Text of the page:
One-pointed devotion, full determination, and dedication lead him to the higher step called nididhyāsana. Here he acquires comprehensive knowledge of the Ultimate Truth. But he has not yet attained the final step of consciousness that leads him to the direct realization of the one self-existent Truth without second. The highest state of contemplation is called sāksātkāra. In this state, perception and conceptualization are in complete agreement, and all the doubts from all levels of understanding vanish forever. At this height of knowledge, truth reveals itself to the aspirant, and perfect realization is accomplished, “I am Ātman—I am Brahman.” This state of advaita is attained by the process of contemplation.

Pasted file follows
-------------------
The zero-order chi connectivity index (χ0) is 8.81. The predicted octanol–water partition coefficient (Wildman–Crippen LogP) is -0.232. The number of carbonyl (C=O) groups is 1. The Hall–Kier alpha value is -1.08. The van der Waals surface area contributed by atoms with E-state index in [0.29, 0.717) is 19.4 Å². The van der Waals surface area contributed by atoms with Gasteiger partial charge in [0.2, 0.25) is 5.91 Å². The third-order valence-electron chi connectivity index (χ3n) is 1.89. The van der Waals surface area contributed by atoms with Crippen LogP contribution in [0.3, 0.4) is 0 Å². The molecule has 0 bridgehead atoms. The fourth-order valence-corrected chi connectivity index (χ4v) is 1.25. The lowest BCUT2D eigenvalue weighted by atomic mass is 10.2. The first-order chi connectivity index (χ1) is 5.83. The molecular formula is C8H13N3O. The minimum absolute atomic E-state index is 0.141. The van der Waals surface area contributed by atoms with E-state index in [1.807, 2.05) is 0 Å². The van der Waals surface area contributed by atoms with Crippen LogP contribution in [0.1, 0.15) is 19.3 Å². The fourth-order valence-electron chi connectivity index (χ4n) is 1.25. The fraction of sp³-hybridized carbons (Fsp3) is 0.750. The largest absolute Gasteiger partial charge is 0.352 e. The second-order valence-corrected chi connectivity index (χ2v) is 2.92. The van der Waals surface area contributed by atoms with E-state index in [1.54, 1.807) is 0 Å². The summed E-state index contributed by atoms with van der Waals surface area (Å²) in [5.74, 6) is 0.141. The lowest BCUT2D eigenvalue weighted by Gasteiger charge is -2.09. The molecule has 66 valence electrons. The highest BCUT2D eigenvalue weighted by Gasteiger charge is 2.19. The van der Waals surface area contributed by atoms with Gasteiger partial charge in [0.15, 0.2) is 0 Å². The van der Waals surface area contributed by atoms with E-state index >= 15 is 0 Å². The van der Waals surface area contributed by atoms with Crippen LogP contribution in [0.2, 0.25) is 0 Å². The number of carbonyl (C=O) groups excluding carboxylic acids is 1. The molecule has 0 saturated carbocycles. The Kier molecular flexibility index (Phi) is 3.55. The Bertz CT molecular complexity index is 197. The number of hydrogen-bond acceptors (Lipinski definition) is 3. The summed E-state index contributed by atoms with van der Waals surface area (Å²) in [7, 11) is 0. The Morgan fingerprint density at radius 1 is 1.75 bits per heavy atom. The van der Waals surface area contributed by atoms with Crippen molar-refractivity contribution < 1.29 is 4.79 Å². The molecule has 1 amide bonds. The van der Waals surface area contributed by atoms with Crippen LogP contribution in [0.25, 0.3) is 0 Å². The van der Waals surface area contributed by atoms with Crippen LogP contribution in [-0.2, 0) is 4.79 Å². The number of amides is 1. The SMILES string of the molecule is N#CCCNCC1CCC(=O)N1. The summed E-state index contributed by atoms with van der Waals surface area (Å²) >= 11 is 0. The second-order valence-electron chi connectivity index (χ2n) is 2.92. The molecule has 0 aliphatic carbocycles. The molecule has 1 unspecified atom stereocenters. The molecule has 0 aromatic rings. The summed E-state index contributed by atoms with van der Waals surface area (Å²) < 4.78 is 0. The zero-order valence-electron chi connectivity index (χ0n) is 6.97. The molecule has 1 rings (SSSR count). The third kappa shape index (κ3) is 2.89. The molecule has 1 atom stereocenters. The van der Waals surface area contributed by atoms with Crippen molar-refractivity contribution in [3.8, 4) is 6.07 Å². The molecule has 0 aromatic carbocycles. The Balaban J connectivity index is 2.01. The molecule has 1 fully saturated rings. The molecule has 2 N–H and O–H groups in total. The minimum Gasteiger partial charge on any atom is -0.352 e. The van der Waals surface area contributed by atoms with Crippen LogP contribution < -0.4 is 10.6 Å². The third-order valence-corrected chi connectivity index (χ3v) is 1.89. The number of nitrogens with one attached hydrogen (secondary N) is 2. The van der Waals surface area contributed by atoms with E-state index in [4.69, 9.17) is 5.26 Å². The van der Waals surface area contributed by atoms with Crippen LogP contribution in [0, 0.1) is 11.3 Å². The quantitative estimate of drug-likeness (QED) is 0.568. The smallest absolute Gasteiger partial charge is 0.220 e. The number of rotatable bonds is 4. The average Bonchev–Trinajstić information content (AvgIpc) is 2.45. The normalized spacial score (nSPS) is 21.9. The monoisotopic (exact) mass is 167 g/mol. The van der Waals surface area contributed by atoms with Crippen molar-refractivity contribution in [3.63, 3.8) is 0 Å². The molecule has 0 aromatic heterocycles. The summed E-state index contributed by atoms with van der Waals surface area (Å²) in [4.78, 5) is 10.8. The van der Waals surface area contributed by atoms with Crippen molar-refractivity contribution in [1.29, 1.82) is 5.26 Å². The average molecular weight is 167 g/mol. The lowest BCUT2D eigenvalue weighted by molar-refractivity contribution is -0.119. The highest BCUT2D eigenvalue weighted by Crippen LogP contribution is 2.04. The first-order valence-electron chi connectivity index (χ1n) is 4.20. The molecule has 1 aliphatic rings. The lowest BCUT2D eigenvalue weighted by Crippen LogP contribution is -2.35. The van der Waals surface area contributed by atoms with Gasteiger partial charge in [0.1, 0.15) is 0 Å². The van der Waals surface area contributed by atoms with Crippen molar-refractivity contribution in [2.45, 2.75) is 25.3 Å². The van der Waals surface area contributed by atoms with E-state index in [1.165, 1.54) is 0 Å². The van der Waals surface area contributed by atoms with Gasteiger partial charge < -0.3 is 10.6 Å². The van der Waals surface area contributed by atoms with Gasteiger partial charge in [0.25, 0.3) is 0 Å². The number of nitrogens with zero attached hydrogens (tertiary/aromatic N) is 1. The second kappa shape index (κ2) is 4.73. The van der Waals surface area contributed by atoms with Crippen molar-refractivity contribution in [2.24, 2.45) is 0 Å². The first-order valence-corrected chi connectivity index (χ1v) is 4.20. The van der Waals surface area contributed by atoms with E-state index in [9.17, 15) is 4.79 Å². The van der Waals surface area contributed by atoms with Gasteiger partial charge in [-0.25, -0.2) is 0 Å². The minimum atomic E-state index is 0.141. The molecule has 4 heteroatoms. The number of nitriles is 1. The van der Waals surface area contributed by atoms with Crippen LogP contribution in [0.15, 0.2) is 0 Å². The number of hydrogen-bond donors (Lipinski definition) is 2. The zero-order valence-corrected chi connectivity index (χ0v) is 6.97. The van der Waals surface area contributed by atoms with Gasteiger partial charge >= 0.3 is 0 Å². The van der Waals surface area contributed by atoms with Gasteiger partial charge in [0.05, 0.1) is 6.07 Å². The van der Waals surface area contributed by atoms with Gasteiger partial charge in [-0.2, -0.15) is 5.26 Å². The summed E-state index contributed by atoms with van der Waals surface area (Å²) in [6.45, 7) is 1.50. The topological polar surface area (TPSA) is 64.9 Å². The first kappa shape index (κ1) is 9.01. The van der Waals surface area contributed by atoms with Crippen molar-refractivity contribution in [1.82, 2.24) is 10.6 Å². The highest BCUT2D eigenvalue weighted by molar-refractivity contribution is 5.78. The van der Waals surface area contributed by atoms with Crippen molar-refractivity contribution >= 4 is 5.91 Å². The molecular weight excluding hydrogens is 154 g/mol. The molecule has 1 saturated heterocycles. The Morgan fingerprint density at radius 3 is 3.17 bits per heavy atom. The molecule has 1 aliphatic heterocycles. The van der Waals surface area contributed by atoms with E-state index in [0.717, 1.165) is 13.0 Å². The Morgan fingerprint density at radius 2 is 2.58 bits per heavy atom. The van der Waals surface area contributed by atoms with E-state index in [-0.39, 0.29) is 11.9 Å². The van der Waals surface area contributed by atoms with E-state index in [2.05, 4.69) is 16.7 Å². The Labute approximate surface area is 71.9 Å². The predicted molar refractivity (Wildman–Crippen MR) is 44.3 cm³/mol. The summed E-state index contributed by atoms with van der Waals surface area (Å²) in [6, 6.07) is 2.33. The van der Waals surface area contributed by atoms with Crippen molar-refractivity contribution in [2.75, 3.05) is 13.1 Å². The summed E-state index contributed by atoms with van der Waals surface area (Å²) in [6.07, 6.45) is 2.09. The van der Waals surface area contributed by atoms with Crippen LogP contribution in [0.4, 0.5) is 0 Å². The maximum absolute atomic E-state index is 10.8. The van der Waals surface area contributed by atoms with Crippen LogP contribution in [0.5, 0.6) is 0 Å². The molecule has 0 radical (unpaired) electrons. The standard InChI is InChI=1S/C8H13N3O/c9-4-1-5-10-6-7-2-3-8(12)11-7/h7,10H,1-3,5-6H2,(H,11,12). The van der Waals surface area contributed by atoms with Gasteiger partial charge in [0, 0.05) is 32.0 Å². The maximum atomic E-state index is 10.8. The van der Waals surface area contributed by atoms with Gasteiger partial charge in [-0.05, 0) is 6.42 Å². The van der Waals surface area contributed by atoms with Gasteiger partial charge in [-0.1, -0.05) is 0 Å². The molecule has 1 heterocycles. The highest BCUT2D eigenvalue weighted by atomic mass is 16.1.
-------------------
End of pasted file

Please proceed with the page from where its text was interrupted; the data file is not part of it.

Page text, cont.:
First, an aspirant attentively listens to the sayings of the Upanishads from a preceptor who is Brahman-conscious all the time. In the second step, he practices vichāra (contemplation), which means that he goes to the depths of the great sayings and determines to practice them with mind, action, and speech.
~ Swami Rama, from “Enlightenment without God” commentary of Mandukya Upanishad